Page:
Thursday, August 21, 2008

Jim Adams and Bill Tweedy - as told by Pappy Boyinton

From Pappy Boyington's book Baa Baa Black Sheep. Before he formed the VMF-214 Black Sheep, Greg Boyington volunteered with the Flying Tigers in Kunming, China. At one point his fighter group is assigned to Rangoon:

Here at Rangoon I was to meet two of the most genuine friends I hope to have. For two semi-portly gentlemen in their fifties, showing signs of years of good living, came across my path. I didn't realize then that, no matter where a person goes or what kinds of problems he may have, he always has friends.

Jim Adams and Bill Tweedy did everything a little differently from the way other wealthy colonials acted there in Rangoon. They came out to Mingaladon in person and picked up six of us AVG pilots. It was very cute, I thought, the way the inseparable pair worked together. Later, I learned, they had continued this relationship, which started when they served together in World War I. As two young men, they had realized the lack of opportunity in Scotland and had struck out to the colonies to better themselves, remaining there ever since. Jim and Bill were in the oil-refining business in Burma. Both were bachelors and always had been. And both of them had selected picturesque knolls in suburbs of Rangoon, where they had constructed their dream estates, approximately a half mile from one home to the other. The construction, the landscaping, the servants, everything appeared to blend in peaceful harmony. Jim Adams came directly to the point when they picked us up at the field, and asked us to come live with them. He said: "Bill and I have spent most of our lives in comparative comfort. But we know what the other side is like. And we decided it was awfully selfish of us, not sharing our homes with you fellows, who are the only reason we are able to live in them."

By this time all of the pilots had been billeted with different colonials in their homes. However, the six of us, living with Jim Adams and Bill Tweedy, were the only pilots whose hosts had insisted that no room and board be paid. Furthermore, they dropped everything of importance to make us feel at home, and we became inseparable.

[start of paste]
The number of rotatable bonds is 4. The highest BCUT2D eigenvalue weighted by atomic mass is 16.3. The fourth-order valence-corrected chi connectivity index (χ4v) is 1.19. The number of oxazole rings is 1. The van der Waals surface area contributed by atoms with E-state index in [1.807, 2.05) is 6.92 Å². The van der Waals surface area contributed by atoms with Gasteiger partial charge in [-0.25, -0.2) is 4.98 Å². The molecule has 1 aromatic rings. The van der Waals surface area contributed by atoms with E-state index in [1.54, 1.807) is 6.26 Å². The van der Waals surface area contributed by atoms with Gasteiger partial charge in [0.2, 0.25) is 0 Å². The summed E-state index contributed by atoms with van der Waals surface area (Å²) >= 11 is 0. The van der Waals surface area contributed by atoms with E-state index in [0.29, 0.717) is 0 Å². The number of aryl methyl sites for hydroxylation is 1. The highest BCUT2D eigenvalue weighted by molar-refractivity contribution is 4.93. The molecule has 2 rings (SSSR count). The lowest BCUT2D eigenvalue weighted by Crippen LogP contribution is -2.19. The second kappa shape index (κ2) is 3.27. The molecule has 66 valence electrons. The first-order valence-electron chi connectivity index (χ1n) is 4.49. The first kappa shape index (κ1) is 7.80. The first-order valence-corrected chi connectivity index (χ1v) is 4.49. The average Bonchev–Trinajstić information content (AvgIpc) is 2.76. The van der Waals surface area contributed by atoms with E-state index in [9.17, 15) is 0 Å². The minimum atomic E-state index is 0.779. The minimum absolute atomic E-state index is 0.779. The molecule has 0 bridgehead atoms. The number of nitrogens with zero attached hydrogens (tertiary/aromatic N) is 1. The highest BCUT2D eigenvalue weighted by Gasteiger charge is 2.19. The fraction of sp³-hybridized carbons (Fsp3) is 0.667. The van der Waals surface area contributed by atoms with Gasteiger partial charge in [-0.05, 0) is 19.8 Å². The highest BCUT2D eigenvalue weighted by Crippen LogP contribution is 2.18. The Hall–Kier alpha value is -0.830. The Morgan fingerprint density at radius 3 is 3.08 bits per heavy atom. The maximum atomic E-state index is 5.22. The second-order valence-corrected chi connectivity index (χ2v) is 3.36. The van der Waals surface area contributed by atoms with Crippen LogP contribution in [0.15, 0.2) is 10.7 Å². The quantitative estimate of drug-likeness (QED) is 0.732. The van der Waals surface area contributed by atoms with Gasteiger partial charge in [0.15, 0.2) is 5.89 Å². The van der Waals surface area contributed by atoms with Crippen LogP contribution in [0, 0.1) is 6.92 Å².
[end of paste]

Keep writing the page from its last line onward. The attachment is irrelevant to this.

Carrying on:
That the best things in life are free certainly was applicable with the Adams-Tweedy homes, for at no time previously had I lived with a feeling of complete comfort. And to think of the misery of the countries we were in, with war going on full blast. The enjoyable routine still lingers in my memory, or I wouldn't bother to talk about it. And after a day's stand-by or work at the field, we would park our P-40s for the night in close-by rice paddies that had no water, just before sunset. We did this so there would be nothing but an occasional bomb crater to be filled on Mingaladon the following morning. Even lightning cannot strike something that is not there.

After our P-40s were bedded down, I would drive home to Jim Adam's lavish abode. Always, without exception, I found one, or sometimes both, of the kindly Scots with the pilots, seated about the patio next to one of the hilltop estates.

"Chota Peg" or "Burra Peg," came the friendly invitation just after darkness had set in. These were names of scotch and soda out there. The "Chota" was a single. The "Burra" was a double. Bill Tweedy laughed one night and said: "You chaps even caused us to change the name of one of our drinks. When have had to change the name of our 'Burra Peg' to 'the American Drink.'"

These evenings out of doors were augmented by typical Southern California weather that February of 1942. After we briefly accounted for the day, we downed our Burra Pegs and excused ourselves, then retired to our quarters to freshen up before continuing the enjoyable evening with our hosts. For these two Scots were the same as foster parents.

Each pilot had his own spacious bedroom with the customary large paddle-blade fan hanging from the ceiling and a large, soft four-poster bed, covered with a roomy mosquito netting. Even Angus, Jim's black dog, a great Dane, had his own bedroom and his own mosquito net.

Each household had approximately ten domestics, Indians and Burmese, ranging from gardener, chauffeur, and number one boys to first, second, and third cooks. The Indian servants lived in quarters separate from the main house, while the Burmese commuted from Rangoon.